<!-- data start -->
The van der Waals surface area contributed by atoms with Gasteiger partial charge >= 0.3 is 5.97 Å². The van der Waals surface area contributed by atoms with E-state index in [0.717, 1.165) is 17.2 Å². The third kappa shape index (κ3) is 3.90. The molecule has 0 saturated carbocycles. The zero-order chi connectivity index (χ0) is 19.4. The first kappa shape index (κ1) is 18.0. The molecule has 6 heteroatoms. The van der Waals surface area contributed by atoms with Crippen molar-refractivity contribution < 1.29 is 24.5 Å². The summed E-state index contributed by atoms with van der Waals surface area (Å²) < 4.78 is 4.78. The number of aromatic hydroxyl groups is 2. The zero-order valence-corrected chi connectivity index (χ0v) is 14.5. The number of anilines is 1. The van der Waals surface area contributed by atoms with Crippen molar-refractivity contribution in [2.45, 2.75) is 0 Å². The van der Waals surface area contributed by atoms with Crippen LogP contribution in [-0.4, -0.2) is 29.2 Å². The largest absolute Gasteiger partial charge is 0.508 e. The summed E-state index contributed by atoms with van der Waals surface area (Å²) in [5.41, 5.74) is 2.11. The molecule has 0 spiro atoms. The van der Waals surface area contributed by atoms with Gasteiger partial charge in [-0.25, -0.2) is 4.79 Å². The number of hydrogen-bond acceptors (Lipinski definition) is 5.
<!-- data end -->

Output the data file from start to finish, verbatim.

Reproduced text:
The van der Waals surface area contributed by atoms with Gasteiger partial charge >= 0.3 is 5.97 Å². The van der Waals surface area contributed by atoms with E-state index in [0.717, 1.165) is 17.2 Å². The third kappa shape index (κ3) is 3.90. The molecule has 0 saturated carbocycles. The zero-order chi connectivity index (χ0) is 19.4. The first kappa shape index (κ1) is 18.0. The molecule has 6 heteroatoms. The van der Waals surface area contributed by atoms with Crippen molar-refractivity contribution < 1.29 is 24.5 Å². The summed E-state index contributed by atoms with van der Waals surface area (Å²) < 4.78 is 4.78. The number of aromatic hydroxyl groups is 2. The zero-order valence-corrected chi connectivity index (χ0v) is 14.5. The number of anilines is 1. The van der Waals surface area contributed by atoms with Crippen molar-refractivity contribution in [2.45, 2.75) is 0 Å². The van der Waals surface area contributed by atoms with Crippen LogP contribution in [-0.4, -0.2) is 29.2 Å². The largest absolute Gasteiger partial charge is 0.508 e. The summed E-state index contributed by atoms with van der Waals surface area (Å²) in [5.41, 5.74) is 2.11. The molecule has 0 spiro atoms. The van der Waals surface area contributed by atoms with Gasteiger partial charge in [-0.25, -0.2) is 4.79 Å². The number of hydrogen-bond acceptors (Lipinski definition) is 5.